One doesn't have to be a military history buff to understand and appreciate this book, as it does not demand too much of its reader. I read it on the plane and at the beach; this is one of those "can't put down" books; the narrative flows freely and without excessive repetition, a remarkable achievement as the story nevertheless weaves effortlessly across battlefronts and timelines bringing vividly to the reader's imagination the brutal ebb and flow of human conflict in an industrialised age. Having read the book, the reader is left wondering how, if they too had been born at the same time, they might have coped with the unprecedented privations and demands made so long ago upon the youthful shoulders of these proud and dignified old men, the last heroes of the Great War.
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18 of 20 people found the following review helpful
5.0 out of 5 stars A classic of WWI oral history 30 Jun 2006
Richard van Emden has done it again, with another riveting collection of first-hand stories from the trenches and beyond. As we say goodbye to the last of the Great War veterans, van Emden's work becomes increasingly precious.

His respect for these men shines through every page as he lets them tell their own stories, providing just enough context to maximise the drama and relevance of each scene. By the end, the reader mourns their passing along with the author.

A timeless record of humanity in the face of insanity.
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2 of 2 people found the following review helpful
3.0 out of 5 stars Worthy to be Last? 1 Nov 2009
By M. J. Saxton VINE VOICE
This is a very acceptable record of the First World War through the eyes of those who fought it. Emden had a great idea when he thought of putting down in print the verbatim memories of the Tommies. It makes for easy reading, the facts are understandable and straightforward to assimilate.

Emden also puts in some prose of his own as he outlines briefly each stage of the war and makes some comment on those who are reminiscing. He also gives an idea of how difficult it was for each of these men to discuss what happened to them and how long it took.

There are some disturbing passages about injury and death, but they are not too graphic. Herein lies the problem with this book: it is just a bit too comfortable. There is no sense of revulsion evoked; it is too much of a comfortable armchair read. The reader has no sense of the depth of feeling within these men.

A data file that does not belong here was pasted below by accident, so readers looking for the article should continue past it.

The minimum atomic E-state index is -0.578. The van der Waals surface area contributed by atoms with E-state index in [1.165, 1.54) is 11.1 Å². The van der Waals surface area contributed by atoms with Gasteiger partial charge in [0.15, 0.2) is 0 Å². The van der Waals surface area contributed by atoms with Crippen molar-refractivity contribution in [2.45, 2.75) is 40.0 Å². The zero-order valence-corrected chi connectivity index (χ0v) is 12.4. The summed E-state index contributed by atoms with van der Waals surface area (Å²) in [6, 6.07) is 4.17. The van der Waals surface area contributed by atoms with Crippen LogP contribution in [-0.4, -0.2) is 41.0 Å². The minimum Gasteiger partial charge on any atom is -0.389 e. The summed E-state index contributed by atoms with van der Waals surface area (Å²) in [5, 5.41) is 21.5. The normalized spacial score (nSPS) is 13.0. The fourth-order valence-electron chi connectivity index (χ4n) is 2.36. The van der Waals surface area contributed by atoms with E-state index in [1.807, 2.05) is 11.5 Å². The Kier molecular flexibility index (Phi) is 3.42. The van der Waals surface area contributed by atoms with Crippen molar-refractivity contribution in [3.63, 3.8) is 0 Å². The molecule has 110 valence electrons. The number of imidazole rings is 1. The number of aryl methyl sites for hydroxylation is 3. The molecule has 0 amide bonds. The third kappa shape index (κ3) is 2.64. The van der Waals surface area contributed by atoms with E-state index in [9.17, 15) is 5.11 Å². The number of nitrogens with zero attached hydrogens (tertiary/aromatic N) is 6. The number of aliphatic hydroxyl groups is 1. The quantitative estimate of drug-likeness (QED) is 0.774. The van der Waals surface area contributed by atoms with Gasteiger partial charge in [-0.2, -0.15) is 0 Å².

We get told it was hard for them to speak, but we don't sense it. What is described is somehow too distant, it's a record but not heartfelt. Without actually hearing the voices we get no sense of reality. This is a historian's record, rather too academic. What is missing is an element of the creative author, not to exaggerate, but to capture and describe emotion and psychology.

Sadly, it just doesn't catch the horror of four years of total war. We are told about mud, fleas, blood, mutilation - the full gamut, but we're not much touched by it.

It's an adequate, comfortable read about a horrendous situation.
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0 of 4 people found the following review helpful
5.0 out of 5 stars the last tommies 28 July 2009
Thank you for the excelent service, in sending this book to me , first class transaction 5*****
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Most Helpful Customer Reviews on (beta) 5.0 out of 5 stars  1 review
1 of 1 people found the following review helpful
5.0 out of 5 stars Grandson of a Tommy's review 9 Jun 2012
By Iain Harding - Published on
Verified Purchase
This was an emotional read
I have toured the battle fields with my uncle and the landscape is clearly described and mentioned in the book.
Each one of these interviews reminded me of my own grandfather and his stories -not that he would discuss it much.
Highly emotional as I mentioned but very worth while